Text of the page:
• Valeriy Zakamulin and Javier Giner
  • Working paper, University of Agder and University of La Laguna
  • A version of this paper can be found here
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What are the Motivations?

Despite the widespread popularity of trend-following investing, little is known about optimal trend-following with transaction costs. A few existing studies consider this question using a continuous-time model within the stochastic optimal control theory framework. However, despite being theoretically the most appropriate, this approach makes the problem intractable analytically, and the numerical solutions are extremely complex. Therefore, practical implementation of this model is hardly possible. Considering the aforementioned issues, there is an urgent need to develop a model representing an acceptable compromise between theoretical simplicity and practical relevance.

What are the Research Questions?

Trading rules based on moving averages of past prices are, without doubt, the prevalent trend-following rules used in practice. There are several types of rules and different kinds of moving averages. Traders are familiar with various trading indicators based on moving averages, and the moving average trading rules are implemented in just about any trading platform. Motivated by these considerations, our first research question is to find the optimal trend-following rule in the presence of transaction costs. Our second research question is to approximate the optimal trend-following rule by an existing trend-following rule.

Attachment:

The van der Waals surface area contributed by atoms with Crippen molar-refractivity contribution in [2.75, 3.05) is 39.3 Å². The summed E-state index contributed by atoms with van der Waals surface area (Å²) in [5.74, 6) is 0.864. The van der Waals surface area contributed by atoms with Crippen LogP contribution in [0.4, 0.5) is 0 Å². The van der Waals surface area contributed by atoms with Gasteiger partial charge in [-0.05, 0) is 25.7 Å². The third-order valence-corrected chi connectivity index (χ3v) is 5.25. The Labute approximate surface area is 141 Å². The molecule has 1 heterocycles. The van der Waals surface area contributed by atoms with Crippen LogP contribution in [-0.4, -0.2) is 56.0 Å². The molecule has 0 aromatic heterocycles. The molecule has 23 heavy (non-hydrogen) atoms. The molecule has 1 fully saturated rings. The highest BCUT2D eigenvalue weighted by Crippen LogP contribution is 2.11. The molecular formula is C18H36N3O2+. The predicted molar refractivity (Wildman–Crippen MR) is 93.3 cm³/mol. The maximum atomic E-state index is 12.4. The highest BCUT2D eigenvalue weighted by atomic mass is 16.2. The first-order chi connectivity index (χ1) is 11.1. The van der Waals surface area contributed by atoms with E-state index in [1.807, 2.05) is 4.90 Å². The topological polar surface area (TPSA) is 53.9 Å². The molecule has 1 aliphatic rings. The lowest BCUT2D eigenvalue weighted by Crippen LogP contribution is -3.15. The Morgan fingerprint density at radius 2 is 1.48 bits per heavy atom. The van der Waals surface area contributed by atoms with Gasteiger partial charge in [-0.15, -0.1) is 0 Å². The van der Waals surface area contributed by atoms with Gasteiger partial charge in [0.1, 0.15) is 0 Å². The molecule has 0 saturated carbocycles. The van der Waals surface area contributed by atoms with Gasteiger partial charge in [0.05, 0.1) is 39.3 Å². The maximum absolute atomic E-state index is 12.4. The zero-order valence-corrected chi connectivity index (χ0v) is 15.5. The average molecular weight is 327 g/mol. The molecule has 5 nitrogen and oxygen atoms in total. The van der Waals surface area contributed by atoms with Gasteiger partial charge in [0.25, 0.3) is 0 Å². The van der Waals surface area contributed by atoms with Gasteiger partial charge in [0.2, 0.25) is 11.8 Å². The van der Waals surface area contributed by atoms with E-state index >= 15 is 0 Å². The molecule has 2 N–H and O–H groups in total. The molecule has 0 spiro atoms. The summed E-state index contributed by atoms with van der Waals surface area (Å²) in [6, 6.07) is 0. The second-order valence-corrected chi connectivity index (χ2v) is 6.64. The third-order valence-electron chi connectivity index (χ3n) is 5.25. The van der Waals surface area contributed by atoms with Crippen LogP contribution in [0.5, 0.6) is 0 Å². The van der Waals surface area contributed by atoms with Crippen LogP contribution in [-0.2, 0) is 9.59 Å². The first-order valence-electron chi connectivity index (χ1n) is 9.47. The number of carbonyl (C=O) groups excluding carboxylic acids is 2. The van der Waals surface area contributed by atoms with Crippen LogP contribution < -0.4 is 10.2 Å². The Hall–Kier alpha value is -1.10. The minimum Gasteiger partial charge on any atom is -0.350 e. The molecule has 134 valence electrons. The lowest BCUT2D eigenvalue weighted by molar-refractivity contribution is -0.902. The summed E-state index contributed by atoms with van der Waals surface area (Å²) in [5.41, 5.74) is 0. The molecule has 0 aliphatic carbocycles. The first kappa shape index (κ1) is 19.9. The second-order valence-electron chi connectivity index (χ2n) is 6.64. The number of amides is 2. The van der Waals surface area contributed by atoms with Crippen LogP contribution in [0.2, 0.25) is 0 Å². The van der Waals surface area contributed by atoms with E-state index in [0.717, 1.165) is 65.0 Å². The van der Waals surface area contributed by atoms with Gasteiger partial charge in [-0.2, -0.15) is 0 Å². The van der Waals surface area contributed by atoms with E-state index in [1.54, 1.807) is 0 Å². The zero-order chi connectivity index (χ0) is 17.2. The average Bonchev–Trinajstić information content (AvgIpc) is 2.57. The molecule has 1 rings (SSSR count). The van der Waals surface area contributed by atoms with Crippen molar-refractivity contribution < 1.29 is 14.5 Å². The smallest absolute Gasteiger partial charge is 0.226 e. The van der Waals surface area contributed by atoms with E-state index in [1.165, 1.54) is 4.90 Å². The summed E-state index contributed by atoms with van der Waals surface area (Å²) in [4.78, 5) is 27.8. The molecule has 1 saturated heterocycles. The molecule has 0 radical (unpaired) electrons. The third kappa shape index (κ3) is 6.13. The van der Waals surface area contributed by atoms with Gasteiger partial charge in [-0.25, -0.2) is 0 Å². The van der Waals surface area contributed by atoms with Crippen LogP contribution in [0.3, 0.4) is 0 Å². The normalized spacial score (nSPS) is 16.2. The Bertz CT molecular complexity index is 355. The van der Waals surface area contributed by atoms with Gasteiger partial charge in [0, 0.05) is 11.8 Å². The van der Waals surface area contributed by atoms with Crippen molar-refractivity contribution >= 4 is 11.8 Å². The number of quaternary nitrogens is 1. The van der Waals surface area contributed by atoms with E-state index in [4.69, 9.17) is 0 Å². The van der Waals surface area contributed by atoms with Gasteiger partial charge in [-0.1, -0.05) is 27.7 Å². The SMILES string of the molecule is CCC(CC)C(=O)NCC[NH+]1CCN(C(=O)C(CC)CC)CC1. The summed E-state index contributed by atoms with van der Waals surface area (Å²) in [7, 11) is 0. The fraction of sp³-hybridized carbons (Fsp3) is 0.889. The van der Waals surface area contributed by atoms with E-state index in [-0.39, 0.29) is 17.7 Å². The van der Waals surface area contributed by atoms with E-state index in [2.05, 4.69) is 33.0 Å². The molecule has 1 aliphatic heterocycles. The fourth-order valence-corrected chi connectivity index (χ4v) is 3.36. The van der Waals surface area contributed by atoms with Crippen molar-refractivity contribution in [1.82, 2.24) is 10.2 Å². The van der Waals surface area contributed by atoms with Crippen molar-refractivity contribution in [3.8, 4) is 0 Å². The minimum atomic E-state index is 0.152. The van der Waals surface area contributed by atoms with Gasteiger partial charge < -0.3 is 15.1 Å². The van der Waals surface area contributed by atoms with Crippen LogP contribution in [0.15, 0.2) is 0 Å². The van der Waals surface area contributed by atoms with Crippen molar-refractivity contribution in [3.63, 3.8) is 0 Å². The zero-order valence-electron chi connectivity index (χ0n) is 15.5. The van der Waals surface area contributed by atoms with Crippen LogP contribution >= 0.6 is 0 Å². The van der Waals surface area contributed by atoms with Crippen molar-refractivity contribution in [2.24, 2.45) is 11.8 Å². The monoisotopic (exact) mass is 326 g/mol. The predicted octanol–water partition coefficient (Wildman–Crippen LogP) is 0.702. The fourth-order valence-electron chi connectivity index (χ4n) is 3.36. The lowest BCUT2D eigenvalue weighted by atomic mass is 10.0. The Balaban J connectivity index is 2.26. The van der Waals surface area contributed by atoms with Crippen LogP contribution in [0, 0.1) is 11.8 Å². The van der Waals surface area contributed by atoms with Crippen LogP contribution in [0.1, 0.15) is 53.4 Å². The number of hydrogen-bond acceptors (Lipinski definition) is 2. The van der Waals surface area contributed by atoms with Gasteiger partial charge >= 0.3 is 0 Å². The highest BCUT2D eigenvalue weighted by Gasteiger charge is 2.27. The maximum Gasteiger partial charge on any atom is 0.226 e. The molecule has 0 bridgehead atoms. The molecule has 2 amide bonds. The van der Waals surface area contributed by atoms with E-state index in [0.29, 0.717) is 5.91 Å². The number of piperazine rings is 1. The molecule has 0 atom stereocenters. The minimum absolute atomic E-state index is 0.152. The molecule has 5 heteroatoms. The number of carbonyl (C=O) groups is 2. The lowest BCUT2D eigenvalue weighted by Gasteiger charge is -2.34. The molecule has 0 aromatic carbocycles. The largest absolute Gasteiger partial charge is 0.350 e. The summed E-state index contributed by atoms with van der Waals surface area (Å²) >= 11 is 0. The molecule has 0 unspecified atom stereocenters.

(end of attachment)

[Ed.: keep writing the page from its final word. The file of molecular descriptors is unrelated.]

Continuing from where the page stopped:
What are the Theoretical Findings?

We formulate a discrete-time model where the financial asset returns follow a persistent autoregressive process. Instead of the price-based formulation of trend-following rules, we use an equivalent and more suitable return-based formulation. Our approach aims to determine the return weights of the trading indicator that maximizes the trend-following strategy’s performance in the presence of transaction costs. We show that our theoretical model produces a partly tractable optimization problem that can be solved numerically using standard and efficient optimization methods.

First, assuming that the trading indicator uses a given number of return lags, we determine the return weights of the trading indicator that minimizes trading costs. We show that the optimal return-weighting function has the shape of a semi-circle; see Figure 1 for an illustration.

Fig. 1: Return weights of the trading indicator that minimizes transaction costs given that the number of return lags equals 25.

The results are hypothetical results and are NOT an indicator of future results and do NOT represent returns that any investor actually attained.  Indexes are unmanaged and do not reflect management or trading fees, and one cannot invest directly in an index.

Second, before attacking the main problem of finding the optimal trend-following rule in the presence of transaction costs, we need to make a feasible assumption about the shape of the autoregressive coefficients of the real-life return process. The problem is that the empirical autoregressive coefficients are rather small and escape detection, see Zakamulin and Giner (2022a). On theoretical grounds (see Zakamulin and Giner [2022b]), one can assume that the autoregressive coefficients are linearly decreasing with the return lag; see Figure 2 for an illustration. It is worth emphasizing that the assumed autoregressive coefficients are the same as the return weights in the popular Simple Moving Average (SMA) rule. We demonstrate that the SMA rule represents the optimal trading rule without transaction costs.